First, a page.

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December/January 2014/2015 (vol. 11/4)
Physical activity reduces depression risk in adults
Analysis of the 1958 British Birth Cohort – a population sample of 18,558 people born in a single week in March 1958 – indicates a link between physical activity in adult life and depressive symptoms. Depressive symptoms were assessed at ages 23, 33, 42 and 50 years. Mean leisure-time physical activity for men varied from 1.37 times a week at age 23, to 2.65 times a week at age 50, and 0.63 to 2.85 times a week for women over the same period. Increased physical activity was associated with fewer depressive symptoms. The mean number of symptoms was lower by 0.13 for every additional unit of physical activity per week at age 23 (CI -0.16 – -0.11) and by 0.06 at age 50 (CI -0.09 – -0.04). Increasing physical activity from zero to three times a week five years later reduced the probability of having depression by 19% (odds ratio = 0.81; CI 0.76–0.87). Having more depressive symptoms was also predictive of taking less physical activity in younger age groups, with the association weakening with age.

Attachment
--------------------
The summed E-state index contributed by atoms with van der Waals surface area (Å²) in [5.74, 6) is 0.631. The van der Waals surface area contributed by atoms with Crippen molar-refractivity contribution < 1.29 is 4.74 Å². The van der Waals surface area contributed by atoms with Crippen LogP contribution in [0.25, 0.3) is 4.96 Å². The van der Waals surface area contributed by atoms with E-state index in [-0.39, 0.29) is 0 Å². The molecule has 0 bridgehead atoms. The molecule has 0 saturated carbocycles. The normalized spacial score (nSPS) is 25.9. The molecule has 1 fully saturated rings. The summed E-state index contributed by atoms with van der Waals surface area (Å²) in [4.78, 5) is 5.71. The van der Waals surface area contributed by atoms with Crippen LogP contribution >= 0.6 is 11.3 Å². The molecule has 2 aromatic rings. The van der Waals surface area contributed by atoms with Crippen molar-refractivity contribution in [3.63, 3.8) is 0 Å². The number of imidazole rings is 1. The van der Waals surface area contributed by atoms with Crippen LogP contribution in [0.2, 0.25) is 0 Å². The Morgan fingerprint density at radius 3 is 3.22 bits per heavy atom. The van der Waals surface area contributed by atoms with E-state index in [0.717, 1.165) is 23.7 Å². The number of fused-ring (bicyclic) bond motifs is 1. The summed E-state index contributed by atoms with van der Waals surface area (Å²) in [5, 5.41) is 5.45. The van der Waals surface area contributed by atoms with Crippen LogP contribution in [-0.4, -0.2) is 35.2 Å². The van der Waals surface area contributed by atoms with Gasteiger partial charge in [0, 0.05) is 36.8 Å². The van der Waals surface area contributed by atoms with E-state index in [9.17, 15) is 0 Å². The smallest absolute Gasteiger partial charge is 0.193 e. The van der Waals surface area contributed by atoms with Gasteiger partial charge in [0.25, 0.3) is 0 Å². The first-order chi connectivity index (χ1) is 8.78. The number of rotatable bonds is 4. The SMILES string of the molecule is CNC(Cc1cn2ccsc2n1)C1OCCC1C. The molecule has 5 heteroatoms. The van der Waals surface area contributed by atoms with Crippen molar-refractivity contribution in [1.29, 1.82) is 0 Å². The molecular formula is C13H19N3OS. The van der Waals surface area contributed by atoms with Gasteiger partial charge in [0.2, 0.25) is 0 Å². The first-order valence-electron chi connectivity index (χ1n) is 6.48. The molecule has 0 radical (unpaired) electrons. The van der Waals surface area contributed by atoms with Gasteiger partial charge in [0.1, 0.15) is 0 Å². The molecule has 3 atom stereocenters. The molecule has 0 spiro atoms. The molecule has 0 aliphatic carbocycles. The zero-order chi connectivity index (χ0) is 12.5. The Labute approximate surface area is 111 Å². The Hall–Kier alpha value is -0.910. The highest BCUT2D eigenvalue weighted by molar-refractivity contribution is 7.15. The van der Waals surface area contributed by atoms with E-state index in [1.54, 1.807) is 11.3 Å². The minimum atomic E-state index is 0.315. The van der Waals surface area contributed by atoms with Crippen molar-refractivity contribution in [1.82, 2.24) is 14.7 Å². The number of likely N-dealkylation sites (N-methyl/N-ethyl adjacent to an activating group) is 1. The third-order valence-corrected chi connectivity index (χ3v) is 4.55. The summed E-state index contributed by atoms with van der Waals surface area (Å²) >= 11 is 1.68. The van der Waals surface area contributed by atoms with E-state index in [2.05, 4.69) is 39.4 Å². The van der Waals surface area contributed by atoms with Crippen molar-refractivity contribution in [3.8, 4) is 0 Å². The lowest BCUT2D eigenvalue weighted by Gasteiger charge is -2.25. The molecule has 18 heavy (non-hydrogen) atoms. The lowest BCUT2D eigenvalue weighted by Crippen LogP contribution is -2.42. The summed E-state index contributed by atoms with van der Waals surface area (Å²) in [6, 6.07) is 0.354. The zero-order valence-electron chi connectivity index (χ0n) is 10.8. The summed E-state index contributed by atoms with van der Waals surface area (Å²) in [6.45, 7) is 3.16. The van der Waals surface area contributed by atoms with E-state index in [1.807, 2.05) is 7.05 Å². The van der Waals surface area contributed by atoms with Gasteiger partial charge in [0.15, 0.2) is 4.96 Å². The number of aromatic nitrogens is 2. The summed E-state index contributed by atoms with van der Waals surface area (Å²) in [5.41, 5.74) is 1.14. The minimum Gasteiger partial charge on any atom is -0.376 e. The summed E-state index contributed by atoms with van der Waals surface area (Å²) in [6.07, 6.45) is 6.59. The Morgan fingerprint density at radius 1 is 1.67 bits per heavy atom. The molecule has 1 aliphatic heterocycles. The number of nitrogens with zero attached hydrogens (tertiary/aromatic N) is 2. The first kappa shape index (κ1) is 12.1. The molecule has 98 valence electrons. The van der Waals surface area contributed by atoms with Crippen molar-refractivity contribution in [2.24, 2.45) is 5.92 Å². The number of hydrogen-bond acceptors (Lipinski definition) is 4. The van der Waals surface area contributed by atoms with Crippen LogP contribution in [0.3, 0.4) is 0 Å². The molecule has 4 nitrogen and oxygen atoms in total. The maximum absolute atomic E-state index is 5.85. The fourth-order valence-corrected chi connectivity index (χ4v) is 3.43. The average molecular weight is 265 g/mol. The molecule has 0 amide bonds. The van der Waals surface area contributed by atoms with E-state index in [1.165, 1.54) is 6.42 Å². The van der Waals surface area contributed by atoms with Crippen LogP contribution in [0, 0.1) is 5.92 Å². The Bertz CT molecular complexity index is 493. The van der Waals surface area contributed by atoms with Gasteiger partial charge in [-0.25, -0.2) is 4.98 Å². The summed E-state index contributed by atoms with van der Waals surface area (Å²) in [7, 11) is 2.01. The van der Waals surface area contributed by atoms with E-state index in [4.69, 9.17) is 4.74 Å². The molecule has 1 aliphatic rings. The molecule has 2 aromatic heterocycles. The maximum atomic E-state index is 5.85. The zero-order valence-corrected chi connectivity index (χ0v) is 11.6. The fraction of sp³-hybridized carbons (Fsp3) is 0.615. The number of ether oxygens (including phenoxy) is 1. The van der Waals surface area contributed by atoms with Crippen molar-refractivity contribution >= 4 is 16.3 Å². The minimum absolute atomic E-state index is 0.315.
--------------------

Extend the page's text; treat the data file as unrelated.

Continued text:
Depressive symptoms and physical activity during three decades in adult life. JAMA Psychiatry 2014; online first: doi: 10.1001/ jamapsychiatry.2014.1240.
Occupational Health at Work December/January 2014/2015 (vol. 11/4) pp40